The 3.5L VQ35HR and 2.5L VQ25HR feature new blocks and a host of new key components. The highlights of the engines' improvements are a 7,500 RPM redline (up from 6,600 on the previous-gen VQ), a 10% increase in fuel economy, and a SULEV emissions rating.
The VQ35HR (pictured at right), as applied in the '07 G35, will be good for over 300 horsepower, but Nissan has yet to divulge an exact number. In Japan, the '07 Nissan Skyline will be available with both the 2.5L and 3.5L engines, as was previously the case. The last-gen VQ25 made 210 horsepower -- a number that will undoubtedly go up with the introduction of the VQ25HR. There are currently no known plans to use the 2.5L V6 in North America.
Key specs of the new VQs are listed in the press release after the jump, and Nissan also released audio of what the VQ35HR sounds like, which you can stream by clicking here.
The release of the details surrounding the new powerplants has prompted enthusiastic discussion over at the FreshAlloy.com forums, where Nissan/Infiniti fans have also posted some X-Ray-type shots of the 2007 G35/Skyline's new intake and exhaust systems.
Thanks Jason for the tip!
(Press release after the jump)
[Source: Nissan via FreshAlloy.com forums]
NISSAN DEVELOPS NEW-GENERATION V6 ENGINES
--Engines to power all-new Skyline to be released this autumn--
TOKYO (Aug. 22, 2006)--Nissan Motor Co., Ltd., has newly developed two new-generation six-cylinder V-type engines for front-engine, rear-wheel-drive vehicles featuring powerful performance and improved environmental friendliness.
The 3.5L VQ35HR and 2.5L VQ25HR engines will be built at Nissan's Iwaki Plant in Fukushima Prefecture and will be equipped in the all-new Skyline to be released this autumn in Japan, as well as the US where the model is sold as the Infiniti G35.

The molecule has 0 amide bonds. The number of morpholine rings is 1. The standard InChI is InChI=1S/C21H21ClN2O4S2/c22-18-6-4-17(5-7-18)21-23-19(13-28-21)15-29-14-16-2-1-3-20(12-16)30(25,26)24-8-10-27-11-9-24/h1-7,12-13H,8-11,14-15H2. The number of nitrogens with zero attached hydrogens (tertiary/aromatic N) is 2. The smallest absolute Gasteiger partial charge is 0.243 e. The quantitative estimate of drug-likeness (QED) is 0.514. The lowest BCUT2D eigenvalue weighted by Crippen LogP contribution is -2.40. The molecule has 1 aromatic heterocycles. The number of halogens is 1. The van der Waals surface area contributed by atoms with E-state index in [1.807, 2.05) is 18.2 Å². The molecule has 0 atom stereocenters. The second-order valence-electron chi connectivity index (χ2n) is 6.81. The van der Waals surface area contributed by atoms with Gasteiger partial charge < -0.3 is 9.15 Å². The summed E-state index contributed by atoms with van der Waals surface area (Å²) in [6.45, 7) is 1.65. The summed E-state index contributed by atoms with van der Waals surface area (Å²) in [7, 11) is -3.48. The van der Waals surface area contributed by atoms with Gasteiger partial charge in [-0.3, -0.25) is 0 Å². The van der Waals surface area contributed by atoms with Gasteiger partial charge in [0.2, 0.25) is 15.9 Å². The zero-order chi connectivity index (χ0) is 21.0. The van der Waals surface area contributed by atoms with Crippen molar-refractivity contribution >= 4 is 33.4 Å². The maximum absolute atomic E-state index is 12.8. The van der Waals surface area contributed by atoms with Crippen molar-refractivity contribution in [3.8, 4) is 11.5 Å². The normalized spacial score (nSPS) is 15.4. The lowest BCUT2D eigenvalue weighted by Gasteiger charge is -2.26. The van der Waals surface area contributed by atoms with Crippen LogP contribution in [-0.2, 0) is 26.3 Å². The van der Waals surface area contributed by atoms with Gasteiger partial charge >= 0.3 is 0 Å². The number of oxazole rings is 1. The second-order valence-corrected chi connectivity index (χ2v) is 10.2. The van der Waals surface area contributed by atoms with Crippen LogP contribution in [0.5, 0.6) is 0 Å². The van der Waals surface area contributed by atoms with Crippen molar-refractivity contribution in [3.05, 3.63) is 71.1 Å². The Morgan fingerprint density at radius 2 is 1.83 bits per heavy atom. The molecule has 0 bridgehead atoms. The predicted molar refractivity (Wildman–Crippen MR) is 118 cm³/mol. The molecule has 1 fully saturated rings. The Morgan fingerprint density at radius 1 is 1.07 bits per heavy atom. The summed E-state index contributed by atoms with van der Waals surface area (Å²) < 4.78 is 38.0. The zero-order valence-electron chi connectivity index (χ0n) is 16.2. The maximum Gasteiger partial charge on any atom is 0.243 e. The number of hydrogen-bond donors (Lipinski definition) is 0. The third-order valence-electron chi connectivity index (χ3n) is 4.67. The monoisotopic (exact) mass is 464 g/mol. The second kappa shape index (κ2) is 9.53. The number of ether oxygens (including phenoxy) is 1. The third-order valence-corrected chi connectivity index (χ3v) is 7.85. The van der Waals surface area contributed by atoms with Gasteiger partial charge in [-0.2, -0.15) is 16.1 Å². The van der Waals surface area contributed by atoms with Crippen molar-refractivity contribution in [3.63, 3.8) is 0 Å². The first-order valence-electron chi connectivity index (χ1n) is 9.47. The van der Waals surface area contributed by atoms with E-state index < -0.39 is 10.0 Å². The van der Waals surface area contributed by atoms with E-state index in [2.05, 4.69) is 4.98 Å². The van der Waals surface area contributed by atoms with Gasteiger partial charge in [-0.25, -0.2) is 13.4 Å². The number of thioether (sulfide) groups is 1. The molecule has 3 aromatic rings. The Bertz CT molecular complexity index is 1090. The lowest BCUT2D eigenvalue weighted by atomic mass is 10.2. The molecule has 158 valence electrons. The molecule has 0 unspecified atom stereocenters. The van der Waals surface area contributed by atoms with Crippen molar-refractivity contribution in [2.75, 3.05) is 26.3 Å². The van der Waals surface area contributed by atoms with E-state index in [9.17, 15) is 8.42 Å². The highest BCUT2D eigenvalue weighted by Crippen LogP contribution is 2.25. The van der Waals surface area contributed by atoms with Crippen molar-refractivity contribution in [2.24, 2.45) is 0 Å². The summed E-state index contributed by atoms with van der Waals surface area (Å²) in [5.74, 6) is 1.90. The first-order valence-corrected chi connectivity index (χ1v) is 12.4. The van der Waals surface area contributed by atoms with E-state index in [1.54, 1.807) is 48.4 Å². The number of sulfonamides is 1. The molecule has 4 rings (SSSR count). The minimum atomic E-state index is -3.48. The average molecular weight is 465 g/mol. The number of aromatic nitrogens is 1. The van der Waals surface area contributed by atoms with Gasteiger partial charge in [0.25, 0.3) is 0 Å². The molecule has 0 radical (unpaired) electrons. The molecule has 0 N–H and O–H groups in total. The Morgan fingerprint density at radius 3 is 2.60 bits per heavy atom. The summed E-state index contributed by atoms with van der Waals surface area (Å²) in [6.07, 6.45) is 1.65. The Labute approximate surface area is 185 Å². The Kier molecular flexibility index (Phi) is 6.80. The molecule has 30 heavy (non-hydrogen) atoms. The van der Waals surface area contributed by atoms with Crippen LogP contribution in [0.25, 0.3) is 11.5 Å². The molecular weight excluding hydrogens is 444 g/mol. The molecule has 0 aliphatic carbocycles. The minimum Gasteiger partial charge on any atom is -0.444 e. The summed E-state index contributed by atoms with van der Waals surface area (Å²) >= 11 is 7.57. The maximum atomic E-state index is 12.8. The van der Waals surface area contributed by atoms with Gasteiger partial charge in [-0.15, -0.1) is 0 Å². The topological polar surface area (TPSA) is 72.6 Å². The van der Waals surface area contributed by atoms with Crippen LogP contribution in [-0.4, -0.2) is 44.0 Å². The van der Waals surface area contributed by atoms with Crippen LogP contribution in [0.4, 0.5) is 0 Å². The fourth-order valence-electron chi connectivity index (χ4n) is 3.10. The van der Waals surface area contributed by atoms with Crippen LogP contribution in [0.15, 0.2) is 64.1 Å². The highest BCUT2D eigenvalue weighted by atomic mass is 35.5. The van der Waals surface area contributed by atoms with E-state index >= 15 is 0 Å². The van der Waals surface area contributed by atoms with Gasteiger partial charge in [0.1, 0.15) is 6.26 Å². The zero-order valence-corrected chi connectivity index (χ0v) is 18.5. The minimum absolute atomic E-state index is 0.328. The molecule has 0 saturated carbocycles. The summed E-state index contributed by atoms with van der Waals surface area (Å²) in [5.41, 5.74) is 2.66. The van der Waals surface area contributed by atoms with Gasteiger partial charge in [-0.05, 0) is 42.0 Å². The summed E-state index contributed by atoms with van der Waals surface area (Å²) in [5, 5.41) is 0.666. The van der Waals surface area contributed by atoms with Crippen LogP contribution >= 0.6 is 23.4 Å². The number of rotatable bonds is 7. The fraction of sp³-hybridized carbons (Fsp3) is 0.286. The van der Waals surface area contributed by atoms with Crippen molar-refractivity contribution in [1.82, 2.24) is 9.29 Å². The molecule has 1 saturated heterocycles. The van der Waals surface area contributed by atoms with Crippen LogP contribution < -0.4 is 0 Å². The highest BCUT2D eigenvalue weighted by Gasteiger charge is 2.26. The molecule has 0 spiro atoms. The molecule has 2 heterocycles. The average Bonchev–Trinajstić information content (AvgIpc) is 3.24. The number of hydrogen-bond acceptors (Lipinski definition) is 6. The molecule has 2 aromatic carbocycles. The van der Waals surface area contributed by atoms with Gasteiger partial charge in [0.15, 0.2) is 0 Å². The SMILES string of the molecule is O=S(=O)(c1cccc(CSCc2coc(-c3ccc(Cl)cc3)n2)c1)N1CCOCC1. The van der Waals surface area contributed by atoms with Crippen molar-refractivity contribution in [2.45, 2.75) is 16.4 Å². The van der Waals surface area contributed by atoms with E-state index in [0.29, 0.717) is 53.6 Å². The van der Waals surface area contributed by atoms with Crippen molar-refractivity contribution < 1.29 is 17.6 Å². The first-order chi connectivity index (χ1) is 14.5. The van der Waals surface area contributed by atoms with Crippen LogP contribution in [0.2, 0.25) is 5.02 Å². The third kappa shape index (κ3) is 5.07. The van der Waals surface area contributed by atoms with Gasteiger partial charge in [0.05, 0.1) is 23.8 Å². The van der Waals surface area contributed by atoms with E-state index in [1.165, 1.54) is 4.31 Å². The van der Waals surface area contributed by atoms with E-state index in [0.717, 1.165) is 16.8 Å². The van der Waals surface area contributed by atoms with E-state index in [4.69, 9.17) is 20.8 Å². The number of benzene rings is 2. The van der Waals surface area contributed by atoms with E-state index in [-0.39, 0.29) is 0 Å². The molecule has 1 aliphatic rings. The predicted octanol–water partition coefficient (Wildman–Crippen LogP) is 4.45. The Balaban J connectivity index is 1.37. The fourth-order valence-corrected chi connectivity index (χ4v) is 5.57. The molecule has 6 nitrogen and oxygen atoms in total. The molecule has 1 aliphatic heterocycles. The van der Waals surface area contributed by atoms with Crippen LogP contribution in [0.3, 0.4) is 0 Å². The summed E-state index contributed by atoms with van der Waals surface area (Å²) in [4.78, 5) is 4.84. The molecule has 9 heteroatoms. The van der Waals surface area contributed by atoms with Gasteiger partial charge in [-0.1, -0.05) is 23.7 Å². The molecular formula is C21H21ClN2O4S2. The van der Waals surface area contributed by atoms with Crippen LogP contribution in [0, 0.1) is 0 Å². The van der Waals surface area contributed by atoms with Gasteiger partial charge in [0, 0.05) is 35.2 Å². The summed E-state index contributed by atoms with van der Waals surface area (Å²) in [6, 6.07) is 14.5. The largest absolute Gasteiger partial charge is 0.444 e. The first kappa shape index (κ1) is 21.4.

Featuring newly designed engine blocks and other key components, the engines offer smooth transition to top-in-class level engine speed of 7,500 revolutions per minute drawing upon the "smooth transition" concept of the popular VQ engine, the only engine in the world to appear on Ward's 10-Best Engines list for 12 consecutive years.
The engines achieve a 10% improvement in fuel efficiency compared to vehicles equipped with the existing VQ engine and top-in-class Super Ultra-Low Emission Vehicle level emissions. SU-LEVs have 75% or less nitrogen oxide (NOx) and hydrocarbon (HC) emissions than those stipulated by Japan's 2005 exhaust emission standards.
The letters "HR" in VQ35HR and VQ25HR stand for "high revolution" and "high response."
Nissan began VQ engine production in 1994 and has produced a cumulative total of 5.5 million units as of last fiscal year, ended March 31, 2006.
Main specifications of the VQ35HR and VQ25HR engines:
Smooth transition to top-in-class level engine speed of 7,500 rpm
* Reduction of weight and friction through adoption of asymetrical piston skirt configuration
* Reduction of piston-side force through lengthening of con rod
* Addition of rudder frame, newly-designed cylinder block with significantly improved rigidity
Thrilling revving sound and top-in-class output
* Adoption of perfectly symmetrical intake system
* Adoption of continuously variable valve timing control (CVTC) for intake side and electromagnetic valve timing control (e-VTC) for exhaust side
* Reduction of intake resistance through adoption of symmetrical twin intake system and straight intake port
* Adoption of isometric exhaust manifold and perfectly symmetrical exhaust system
Improvement of fuel-efficiency and emission cleanliness
* Reduction of friction through adoption of world's first hydrogen-free, diamond-like carbon (DLC) coating
* Adoption of catalyst substrate with ultra-low heat mass, super-ignition iridium spark plug and fast light-off O2 sensor control